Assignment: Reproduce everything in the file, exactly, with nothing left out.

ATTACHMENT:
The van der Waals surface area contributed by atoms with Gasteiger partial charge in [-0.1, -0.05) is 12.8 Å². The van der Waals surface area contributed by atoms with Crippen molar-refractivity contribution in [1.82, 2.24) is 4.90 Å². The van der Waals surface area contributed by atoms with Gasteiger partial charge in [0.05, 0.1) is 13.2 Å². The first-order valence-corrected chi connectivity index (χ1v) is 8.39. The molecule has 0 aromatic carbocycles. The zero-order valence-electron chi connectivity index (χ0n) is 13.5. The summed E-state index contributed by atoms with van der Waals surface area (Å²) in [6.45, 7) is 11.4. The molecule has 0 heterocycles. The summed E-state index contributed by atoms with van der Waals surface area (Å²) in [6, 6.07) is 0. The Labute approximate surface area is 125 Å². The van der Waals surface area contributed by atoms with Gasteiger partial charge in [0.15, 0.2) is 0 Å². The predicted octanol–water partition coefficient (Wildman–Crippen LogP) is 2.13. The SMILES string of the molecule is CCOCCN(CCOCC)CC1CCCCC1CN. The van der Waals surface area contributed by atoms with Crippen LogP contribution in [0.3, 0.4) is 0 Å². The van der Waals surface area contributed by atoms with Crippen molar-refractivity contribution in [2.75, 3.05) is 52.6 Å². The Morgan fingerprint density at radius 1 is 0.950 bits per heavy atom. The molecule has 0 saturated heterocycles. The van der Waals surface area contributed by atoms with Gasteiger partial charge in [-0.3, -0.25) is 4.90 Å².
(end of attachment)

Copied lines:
The van der Waals surface area contributed by atoms with Gasteiger partial charge in [-0.1, -0.05) is 12.8 Å². The van der Waals surface area contributed by atoms with Crippen molar-refractivity contribution in [1.82, 2.24) is 4.90 Å². The van der Waals surface area contributed by atoms with Gasteiger partial charge in [0.05, 0.1) is 13.2 Å². The first-order valence-corrected chi connectivity index (χ1v) is 8.39. The molecule has 0 aromatic carbocycles. The zero-order valence-electron chi connectivity index (χ0n) is 13.5. The summed E-state index contributed by atoms with van der Waals surface area (Å²) in [6.45, 7) is 11.4. The molecule has 0 heterocycles. The summed E-state index contributed by atoms with van der Waals surface area (Å²) in [6, 6.07) is 0. The Labute approximate surface area is 125 Å². The van der Waals surface area contributed by atoms with Gasteiger partial charge in [0.15, 0.2) is 0 Å². The predicted octanol–water partition coefficient (Wildman–Crippen LogP) is 2.13. The SMILES string of the molecule is CCOCCN(CCOCC)CC1CCCCC1CN. The van der Waals surface area contributed by atoms with Crippen LogP contribution in [0.3, 0.4) is 0 Å². The van der Waals surface area contributed by atoms with Crippen molar-refractivity contribution in [2.75, 3.05) is 52.6 Å². The Morgan fingerprint density at radius 1 is 0.950 bits per heavy atom. The molecule has 0 saturated heterocycles. The van der Waals surface area contributed by atoms with Gasteiger partial charge in [-0.3, -0.25) is 4.90 Å².